EU officials issue warning over deal as leaders’ summit looms

Any slippage in a new UK offer beyond Monday makes the timeframe almost impossible

The EU’s chief negotiator for Brexit Michel Barnier:  the three priority issues are citizens rights, the financial settlement, and the Irish Border. Photograph: AFP/ Tobias Schwarz/Getty Images

The EU’s chief negotiator for Brexit Michel Barnier: the three priority issues are citizens rights, the financial settlement, and the Irish Border. Photograph: AFP/ Tobias Schwarz/Getty Images

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Michel Barnier’s virtual ticking clock is no ordinary timepiece. Like the clock in High Noon, it seems to be ticking louder and faster by the day as next week’s EU summit looms large, and with it the hope of moving Brexit talks on to their next phase. Every day counts.

EU officials and diplomats warned on Sunday that it was still unclear that a deal would be struck with British prime minister Theresa May when she meets European Commission president Jean Claude Juncker for lunch today.

Whatever concessions May offers have to be translated into written commitments for the two sets of negotiators and evaluated by Barnier’s task force.

If he sees “sufficient progress” on the three priority issues – citizens rights, the financial settlement, and the Irish Border – he will draft with the council secretariat and president Donald Tusk, a formal statement for the summit accepting as much. But even before it goes to the summit he has to run his recommendation past EU ambassadors (meeting at 27), then representatives of MEPs, and finally the General Affairs Council (meeting at 27 next Tuesday).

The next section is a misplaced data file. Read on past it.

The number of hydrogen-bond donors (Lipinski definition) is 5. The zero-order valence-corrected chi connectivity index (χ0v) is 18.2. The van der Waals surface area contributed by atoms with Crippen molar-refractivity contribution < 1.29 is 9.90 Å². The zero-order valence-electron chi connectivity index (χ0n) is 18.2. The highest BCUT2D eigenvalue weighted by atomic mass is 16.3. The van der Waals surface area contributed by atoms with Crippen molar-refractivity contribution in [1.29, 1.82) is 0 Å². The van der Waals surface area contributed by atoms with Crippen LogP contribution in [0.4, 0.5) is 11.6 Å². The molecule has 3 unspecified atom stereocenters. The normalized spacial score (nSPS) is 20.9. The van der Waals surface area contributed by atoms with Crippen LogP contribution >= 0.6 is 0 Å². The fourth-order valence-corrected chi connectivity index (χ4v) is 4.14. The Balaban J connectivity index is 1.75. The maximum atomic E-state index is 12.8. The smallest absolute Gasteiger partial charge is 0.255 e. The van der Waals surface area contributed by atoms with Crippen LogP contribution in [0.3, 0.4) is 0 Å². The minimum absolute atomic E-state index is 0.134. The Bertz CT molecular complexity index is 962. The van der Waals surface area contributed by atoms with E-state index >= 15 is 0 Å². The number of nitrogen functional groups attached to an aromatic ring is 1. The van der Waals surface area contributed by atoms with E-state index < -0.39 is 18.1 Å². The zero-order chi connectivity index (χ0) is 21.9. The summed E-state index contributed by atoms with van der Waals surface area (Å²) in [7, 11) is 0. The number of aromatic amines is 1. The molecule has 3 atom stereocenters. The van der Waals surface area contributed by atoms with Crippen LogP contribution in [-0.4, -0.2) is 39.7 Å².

Any slippage in a new UK offer beyond today makes the timeframe almost impossible. The leaders at a summit do not discuss “uncooked” agenda items, and the prospect is of the opening of second phase talks on trade and transition being put back to March.

It’s not just the Irish Border that is the obstacle. Although an agreement on how to calculate the UK Brexit bill is close to being agreed – put at between €40 billion and €60 billion – there are still details to be hammered out which May is expected to clarify.

And on citizens rights, an unwillingness by the UK to contemplate using the European Court of Justice to resolve disputes remains an impediment. There are also open points of negotiation about family reunification, including the rights of children not yet born to citizens who will retain residency rights in the UK or EU.

‘Sufficient progress’

On Ireland key elements of agreement are well advanced. The UK commitment to continuing the Common Travel Area and to safeguarding the as-many-as 142 programmes of cross-Border co-operation are understood to be seen as close to the yardstick of “sufficient progress”.

But how to safeguard the “frictionless” Border is the thorniest issue. May will need to give her strong imprimatur to discussions taking place at official level and which are understood to focus on how “regulatory convergence” between the EU and UK can be sustained post-Brexit. How this can be done without the necessity of confronting the unionist objections to treating the North apart from the rest of the UK is far from clear.

The reality that the UK may be working to create a bespoke customs union/single market may also excite Brexiteers in her own ranks.

But, as council president Donald Tusk made clear on Friday in his visit to Dublin, fudging the issue in the hope something can be done in the second round will not be acceptable. His trip was about sending a timely signal to the UK that Ireland does not stand alone in this regard and that rumours in London that the EU 26 will pressurise the Irish to moderate their position to allow the move to phase two are wishful thinking.

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